Righteous Depression

Ya know, in general, I think I’m a pretty happy, positive person.  I want to be like that.  Also peaceful, calm and occasionally insanely silly.  I did have a wicked period of postpartum depression after my first child was born and a bout with post-traumatic stress syndrome when Jim had heart surgery at 31. Okay, but I’m a pretty happy person, I think.  I’ve noticed now that since I’m a widow, if I get started crying about something, I can go on leaking for hours.  Now, could this be due to my new agenda of trying to face the reality of the world honestly?  The truth is the truth hurts.  Suffering exists in the world.  Various coping strategies and religions exist primarily to soften the blow of that blunt piece of honesty.  I am trying to be open, and it leaves me vulnerable.  Ouch.  It felt better to be Polyanna.

What to do about the responsibility and challenge to look deeply into the suffering of the planet, to become aware of the failures of systems and cultures, of relationships and communication from the large-scale to the intimate?  I feel sad about the truth.  Can I call this righteous depression?  Is this deep or simply pathological?

I am suddenly reminded of one of my life stories.  My sister and I were in a car accident when I was 17 and she was 20.  She was driving, and flipped the car at 80 miles per hour on the Interstate.  We were transported in an ambulance together to the Lincoln, NE hospital.  I was aware that they had been doing CPR on her the whole time with no response.  I had seen her covered in blood slumped next to me in the car before I was extricated from it.  I was in shock, but I was able to comprehend what was going on.  The hospital has policies about who can release information to patients, though, and everything must be done according to protocol.  So I found myself in an examining room with a nurse.  I had been checked out and aside from a bump on the head and some cuts, I am fine.  I know that my sister is not fine.   A nurse comes in and sits in the chair in the corner and says something about how they’re also examining my sister.  “It’s very bad,” she says, looking worried and vague, but directly at me.  “It’s just very bad.”  I felt like she was trying to talk to me in code or something.  She wanted to say something specific, but she couldn’t.  Instead, she just kept repeating how bad it was.  Was this supposed to prepare me for something?  Or was it supposed to fill me with a sense of doom and dread?  I realize she was probably a very sympathetic woman who felt terrible at being in the position of not having more comforting things to say or even more authority to speak the truth.  The result was just….awkward.  What do I do with this?  I suppose I could put her out of her misery and say, “It’s okay.  I’ve guessed that she’s dead.  I will deal with it.  I have a plan.”  Honestly, this is what I want to do in these situations.  I want to take responsibility and make everyone around me feel better.  Then I suppose I can feel righteously depressed.  It’s bad; it’s very bad, but I am going to try to do the right thing.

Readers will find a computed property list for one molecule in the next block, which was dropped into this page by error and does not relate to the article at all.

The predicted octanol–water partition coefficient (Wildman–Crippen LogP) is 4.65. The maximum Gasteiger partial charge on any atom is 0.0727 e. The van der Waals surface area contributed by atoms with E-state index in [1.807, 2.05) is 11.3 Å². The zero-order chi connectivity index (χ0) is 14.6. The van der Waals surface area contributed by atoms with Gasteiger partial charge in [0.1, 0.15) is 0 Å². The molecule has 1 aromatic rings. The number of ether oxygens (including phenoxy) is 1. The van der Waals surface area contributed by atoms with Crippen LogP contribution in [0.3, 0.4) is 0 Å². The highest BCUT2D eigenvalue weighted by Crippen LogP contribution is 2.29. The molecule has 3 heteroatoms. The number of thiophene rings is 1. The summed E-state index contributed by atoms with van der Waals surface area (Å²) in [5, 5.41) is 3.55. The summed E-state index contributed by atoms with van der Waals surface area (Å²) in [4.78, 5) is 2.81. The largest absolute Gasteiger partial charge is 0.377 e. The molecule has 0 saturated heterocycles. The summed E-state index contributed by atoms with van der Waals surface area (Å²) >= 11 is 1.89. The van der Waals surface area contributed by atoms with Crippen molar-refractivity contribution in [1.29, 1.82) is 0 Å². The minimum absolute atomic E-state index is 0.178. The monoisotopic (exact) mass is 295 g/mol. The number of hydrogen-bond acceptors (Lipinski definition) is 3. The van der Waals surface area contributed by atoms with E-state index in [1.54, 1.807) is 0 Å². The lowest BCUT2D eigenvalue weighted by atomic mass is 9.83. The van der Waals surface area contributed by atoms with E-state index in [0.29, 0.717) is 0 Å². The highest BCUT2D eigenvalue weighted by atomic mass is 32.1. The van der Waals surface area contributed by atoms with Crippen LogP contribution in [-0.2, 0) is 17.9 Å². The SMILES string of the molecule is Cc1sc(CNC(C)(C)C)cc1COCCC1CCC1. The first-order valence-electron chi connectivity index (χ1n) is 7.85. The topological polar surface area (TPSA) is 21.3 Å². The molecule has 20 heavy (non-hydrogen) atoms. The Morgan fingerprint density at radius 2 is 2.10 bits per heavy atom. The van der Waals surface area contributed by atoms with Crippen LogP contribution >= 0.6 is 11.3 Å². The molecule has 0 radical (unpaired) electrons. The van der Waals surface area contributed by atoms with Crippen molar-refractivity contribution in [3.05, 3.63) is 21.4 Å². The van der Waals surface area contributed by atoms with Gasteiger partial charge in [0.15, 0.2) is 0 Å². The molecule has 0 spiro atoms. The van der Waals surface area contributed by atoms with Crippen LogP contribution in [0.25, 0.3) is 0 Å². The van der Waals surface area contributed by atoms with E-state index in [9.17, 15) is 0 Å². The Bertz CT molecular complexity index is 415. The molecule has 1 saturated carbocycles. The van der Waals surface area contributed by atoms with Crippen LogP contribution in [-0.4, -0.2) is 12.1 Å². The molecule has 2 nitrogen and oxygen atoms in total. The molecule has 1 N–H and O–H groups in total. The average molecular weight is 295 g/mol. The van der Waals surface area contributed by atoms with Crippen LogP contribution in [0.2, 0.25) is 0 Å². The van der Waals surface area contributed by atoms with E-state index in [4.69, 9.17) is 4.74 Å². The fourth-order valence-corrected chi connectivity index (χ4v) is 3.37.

There are some very seriously bad things happening around us.  Global climate change, deforestation, greenhouse gases, ozone depletion, drought, famine, economic devastation, war, oppression and domination, political atrocities, nuclear poisoning, chemical poisoning, racial hatred, bullying, on and on and on.  How much of this can I be open to?  What if I bit off just a tiny portion and tried to chew on that only, to save myself from being overwhelmed?  What if I tried to absorb the totality and sank into a dark depression?  What do we do with deep sadness?  Share it?  Ignore it?  Fight it?  Meditate?  I’m open to suggestions.

One thought on “Righteous Depression

  1. I saw this article today and thought of you: http://www.scientificamerican.com/article.cfm?id=history-and-the-decline-of-human-violence

    You are taking on the big issues, the sufferings of this planet, and it helps to know that there are positive developments as well. I was talking to DWR tonight when he was in a mood to reflect on mortality, and he asked the age old question, “what is the point of it all (life, suffering, striving, etc.)?” I told him that the point I found was to discover & appreciate the profound complexity of all the myriad yin-yang, bright/dark, lurid/hopeful/depressing/beautiful details from a perspective of interconnected unity. Your joy is only as deep as your sorrow will take you. Go with the totality, all of it, not just the horror. That’s what we’re here for, imho.

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